Countryside and Indian Head Park Community Information

The Potawatamie Tribe and American pioneers are thought to be the earliest residents of Countryside and Indian Head Park. Moderate population growth was prompted by Great Chicago Fire of 1871, which left many city residents looking for new homes. Due to the affordability and availability of the Countryside area, some of these urbanites turned to the rural areas west of the city. Even so, the area was mostly low-population farmland until after World War II.

Chicago?s growth after World War II led in turn to housing booms in the less developed regions outside the city. Indian Head Park was originally established as a subdivision, spearheaded by a developer named Norman Higby. The community was incorporated as a village in 1951. Countryside was experiencing growth at about the same time, nearly tripling its population by 1960 and incorporating in that same year. Later in that decade, city streets, water works and retail developments were expanded, laying the groundwork for industrial growth that would continue through the 1980s.

Today, residents enjoy down-to-earth recreation locally and extensive cultural activities in nearby Chicago. Sports and interest groups allow residents a chance to socialize and have fun. Both are available through public or private channels. The La Grange Country Club has been the premier private club since its inception in 1899. The club offers golf, tennis, swimming, fine dining and entertainment programs to La Grange, Countryside, Indian Head Park and Western Springs residents. The golf course, designed by Tom Bendelow and William Langford, has hosted the U.S. Women?s Open Golf Championship twice.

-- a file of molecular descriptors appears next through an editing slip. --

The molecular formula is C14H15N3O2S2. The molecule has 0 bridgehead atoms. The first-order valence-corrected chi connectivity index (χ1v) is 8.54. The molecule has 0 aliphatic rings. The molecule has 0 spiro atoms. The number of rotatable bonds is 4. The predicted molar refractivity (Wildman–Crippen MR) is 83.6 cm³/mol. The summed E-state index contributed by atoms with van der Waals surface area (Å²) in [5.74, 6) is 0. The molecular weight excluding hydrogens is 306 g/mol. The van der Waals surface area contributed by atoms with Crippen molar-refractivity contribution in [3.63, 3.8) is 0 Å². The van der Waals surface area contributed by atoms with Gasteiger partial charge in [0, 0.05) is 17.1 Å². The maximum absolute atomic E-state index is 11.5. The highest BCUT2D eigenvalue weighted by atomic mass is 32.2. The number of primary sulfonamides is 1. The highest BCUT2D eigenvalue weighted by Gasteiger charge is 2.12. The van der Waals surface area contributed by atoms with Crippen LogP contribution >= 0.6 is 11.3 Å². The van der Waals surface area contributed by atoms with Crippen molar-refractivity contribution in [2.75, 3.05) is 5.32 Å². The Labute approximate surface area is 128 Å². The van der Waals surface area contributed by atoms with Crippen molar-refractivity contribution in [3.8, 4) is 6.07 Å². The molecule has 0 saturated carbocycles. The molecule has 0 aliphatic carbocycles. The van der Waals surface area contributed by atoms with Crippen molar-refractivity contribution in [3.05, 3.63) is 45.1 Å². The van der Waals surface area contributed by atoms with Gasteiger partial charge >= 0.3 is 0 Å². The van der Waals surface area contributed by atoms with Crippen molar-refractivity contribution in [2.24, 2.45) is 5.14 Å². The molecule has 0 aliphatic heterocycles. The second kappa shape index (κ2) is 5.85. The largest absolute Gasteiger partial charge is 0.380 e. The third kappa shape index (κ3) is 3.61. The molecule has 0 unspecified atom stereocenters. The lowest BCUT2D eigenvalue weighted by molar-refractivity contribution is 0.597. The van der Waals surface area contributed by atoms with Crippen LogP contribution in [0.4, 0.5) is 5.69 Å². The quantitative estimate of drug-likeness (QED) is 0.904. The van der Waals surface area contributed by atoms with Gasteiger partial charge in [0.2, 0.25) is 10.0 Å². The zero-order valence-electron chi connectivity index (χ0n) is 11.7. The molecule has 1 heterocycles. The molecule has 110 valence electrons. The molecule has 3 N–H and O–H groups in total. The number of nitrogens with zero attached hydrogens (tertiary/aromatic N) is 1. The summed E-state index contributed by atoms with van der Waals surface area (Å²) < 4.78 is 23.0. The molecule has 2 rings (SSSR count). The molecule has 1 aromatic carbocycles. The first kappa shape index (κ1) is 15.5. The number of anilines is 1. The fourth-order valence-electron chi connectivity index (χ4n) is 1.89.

The Graue Mill and Museum in nearby Oak Brook is a local landmark, mainly for its role in the Underground Railroad in the 1800s. The mill is a registered historic place and also the only operating waterwheel gristmill in the state. In the mid-1800s, a German immigrant named Frederick Graue set out to build a grain mill next to Salt Creek using clay bricks and oak timbers. Five years later, the construction was complete and the mill opened for business. While the mill grinded wheat and corn grains grown by local farmers, Graue also housed slaves in the basement. Some historians believe that Graue also constructed tunnels from that basement to other hideouts. Today, the site is a museum dedicated to educating visitors about the mill?s role in helping slaves escape the oppressive South.

Other nearby sites to see include the Chicago Portage National Historic Site, Balzekas Museum of Lithuanian Culture, Cernan Earth and Space Center, the Ernest Hemingway Museum and Lizzadro Museum of Lapidary Art.

The Countryside/Indian Head Park area has four distinct seasons. In autumn, the trees and foliage provide vivid displays of greens, golds and oranges. Summer temperatures reach the 90s, while winters are significantly cooler in the mid-teens. The winter months also bring snowfalls to decorate rooftops and trees. On average, about 38 inches of snow falls between October and February.

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